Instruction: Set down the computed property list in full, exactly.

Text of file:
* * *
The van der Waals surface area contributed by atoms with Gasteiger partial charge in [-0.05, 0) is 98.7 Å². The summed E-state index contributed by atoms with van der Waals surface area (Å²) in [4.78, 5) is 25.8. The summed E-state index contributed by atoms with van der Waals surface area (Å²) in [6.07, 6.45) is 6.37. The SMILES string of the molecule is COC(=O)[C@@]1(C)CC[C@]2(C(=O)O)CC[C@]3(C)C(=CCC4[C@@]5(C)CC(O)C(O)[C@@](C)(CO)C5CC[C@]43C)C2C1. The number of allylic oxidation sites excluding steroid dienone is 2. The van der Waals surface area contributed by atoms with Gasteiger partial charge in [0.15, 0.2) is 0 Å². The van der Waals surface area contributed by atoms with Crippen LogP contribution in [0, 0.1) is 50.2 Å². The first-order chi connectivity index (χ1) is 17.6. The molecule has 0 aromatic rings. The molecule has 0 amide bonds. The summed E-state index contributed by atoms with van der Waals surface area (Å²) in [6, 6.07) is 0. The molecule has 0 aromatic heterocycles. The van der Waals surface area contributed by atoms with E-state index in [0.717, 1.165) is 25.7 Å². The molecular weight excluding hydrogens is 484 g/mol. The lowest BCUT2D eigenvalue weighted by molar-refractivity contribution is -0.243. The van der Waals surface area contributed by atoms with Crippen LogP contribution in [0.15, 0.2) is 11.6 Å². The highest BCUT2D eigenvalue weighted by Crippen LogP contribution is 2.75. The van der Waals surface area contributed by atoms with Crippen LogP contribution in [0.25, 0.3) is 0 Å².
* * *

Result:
The van der Waals surface area contributed by atoms with Gasteiger partial charge in [-0.05, 0) is 98.7 Å². The summed E-state index contributed by atoms with van der Waals surface area (Å²) in [4.78, 5) is 25.8. The summed E-state index contributed by atoms with van der Waals surface area (Å²) in [6.07, 6.45) is 6.37. The SMILES string of the molecule is COC(=O)[C@@]1(C)CC[C@]2(C(=O)O)CC[C@]3(C)C(=CCC4[C@@]5(C)CC(O)C(O)[C@@](C)(CO)C5CC[C@]43C)C2C1. The number of allylic oxidation sites excluding steroid dienone is 2. The van der Waals surface area contributed by atoms with Gasteiger partial charge in [0.15, 0.2) is 0 Å². The van der Waals surface area contributed by atoms with Crippen LogP contribution in [0, 0.1) is 50.2 Å². The first-order chi connectivity index (χ1) is 17.6. The molecule has 0 aromatic rings. The molecule has 0 amide bonds. The summed E-state index contributed by atoms with van der Waals surface area (Å²) in [6, 6.07) is 0. The molecule has 0 aromatic heterocycles. The van der Waals surface area contributed by atoms with E-state index in [0.717, 1.165) is 25.7 Å². The molecular weight excluding hydrogens is 484 g/mol. The lowest BCUT2D eigenvalue weighted by molar-refractivity contribution is -0.243. The van der Waals surface area contributed by atoms with Crippen LogP contribution in [0.15, 0.2) is 11.6 Å². The highest BCUT2D eigenvalue weighted by Crippen LogP contribution is 2.75. The van der Waals surface area contributed by atoms with Crippen LogP contribution in [0.25, 0.3) is 0 Å².